“It’s my goal to expose more university students to HPC, and establish benchmarks for computational thinking and technical literacy that could be added to course curricula. I look forward to the TACC workshop and SC15, and to sharing new knowledge with others in Tanzania and the SADC region,” said Mwasaga.
Moses holds a masters degree in engineering (computer intelligent systems and networking), and is pursuing a PhD (with an HPC focus). He began working for the Dar es Salaam Institute of Technology (DIT) in the United Republic of Tanzania in 2004 as a lecturer, founded its masters program of computational science and engineering and designed its HPC in science and engineering module.
His PhD work involves ethno supercomputing (ES), or researching the efficacy of using micro HPC (μHPC) for education and rural outreach. He is fascinated with ES since it’s a new concept that promotes human above technical capacity. He believes the micro/mobile training concept will translate effectively to rural communities around the world, including under-served regions in developed countries. Since large-scale systems aren’t affordable or sustainable in resource-constrained centers, but root skills are critically needed to ensure brighter and more competitive futures for rural citizens, the program has the potential to transform education in rural regions.
Moses has written three papers with an ES theme, and is working on two more. His first paper addressed lessons learned by DIT when they integrated HPC in their computer engineering degree program. The second paper focuses on μHPC and describes an affordable and portable system that can be transported to rural schools to train students and faculty who lack access to advanced cyberinfrastructure. It could be used to teach HPC system administration, parallel architectures and parallel programming. The third paper is titled “HPC Cluster Systems for Optimization of Learning and Teaching: A Framework for Detecting Pedagogic Improvements in Tanzania.” In this paper, Moses proposed a digital framework for tracking pedagogical improvements in Tanzania.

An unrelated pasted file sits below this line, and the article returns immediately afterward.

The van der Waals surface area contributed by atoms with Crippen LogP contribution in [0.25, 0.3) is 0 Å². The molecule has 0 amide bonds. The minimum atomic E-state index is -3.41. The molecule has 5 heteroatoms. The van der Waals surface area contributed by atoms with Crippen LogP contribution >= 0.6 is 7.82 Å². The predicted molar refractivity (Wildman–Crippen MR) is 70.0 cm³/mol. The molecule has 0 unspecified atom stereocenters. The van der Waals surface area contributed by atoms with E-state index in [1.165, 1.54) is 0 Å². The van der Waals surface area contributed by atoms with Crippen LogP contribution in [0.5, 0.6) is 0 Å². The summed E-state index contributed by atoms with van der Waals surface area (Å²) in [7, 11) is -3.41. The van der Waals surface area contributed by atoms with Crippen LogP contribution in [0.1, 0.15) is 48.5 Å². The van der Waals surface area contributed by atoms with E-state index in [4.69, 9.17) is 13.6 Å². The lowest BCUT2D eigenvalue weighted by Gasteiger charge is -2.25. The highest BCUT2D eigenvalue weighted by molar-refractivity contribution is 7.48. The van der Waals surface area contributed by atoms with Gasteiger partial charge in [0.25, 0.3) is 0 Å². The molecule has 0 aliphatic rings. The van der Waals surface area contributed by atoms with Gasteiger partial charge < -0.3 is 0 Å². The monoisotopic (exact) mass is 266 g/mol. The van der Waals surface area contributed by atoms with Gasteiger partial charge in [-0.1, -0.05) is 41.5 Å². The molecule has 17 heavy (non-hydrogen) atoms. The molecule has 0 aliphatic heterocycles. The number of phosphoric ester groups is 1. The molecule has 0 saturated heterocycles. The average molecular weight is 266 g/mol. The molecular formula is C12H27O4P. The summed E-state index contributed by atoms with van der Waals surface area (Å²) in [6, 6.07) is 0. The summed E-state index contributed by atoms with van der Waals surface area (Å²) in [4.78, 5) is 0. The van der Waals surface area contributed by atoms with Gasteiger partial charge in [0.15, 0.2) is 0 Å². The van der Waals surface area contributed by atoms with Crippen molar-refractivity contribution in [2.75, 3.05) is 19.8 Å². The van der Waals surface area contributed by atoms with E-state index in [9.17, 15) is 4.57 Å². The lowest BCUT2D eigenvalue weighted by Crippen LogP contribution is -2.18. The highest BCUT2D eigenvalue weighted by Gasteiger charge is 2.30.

The fourth and fifth research papers are works in progress. One is titled “Investigating the Usefulness of micro High Performance Computing Systems as an Educational Tool.” The paper explores the usefulness of μHPC as a computational and training resource. He hopes to answer the question: Does training with μHPC provide students with enough knowledge that they will be prepared to manage large-scale HPC centers in the future? The fifth is titled “A Four-Pillar Sustainability Model (4PSM): Sustainable HPC for Emerging Economies.” This paper explores local policy implications of HPC in emerging economies, and will suggest strategies to effectively influence stakeholder support for research and education cyberinfrastructure and HPC workforce development.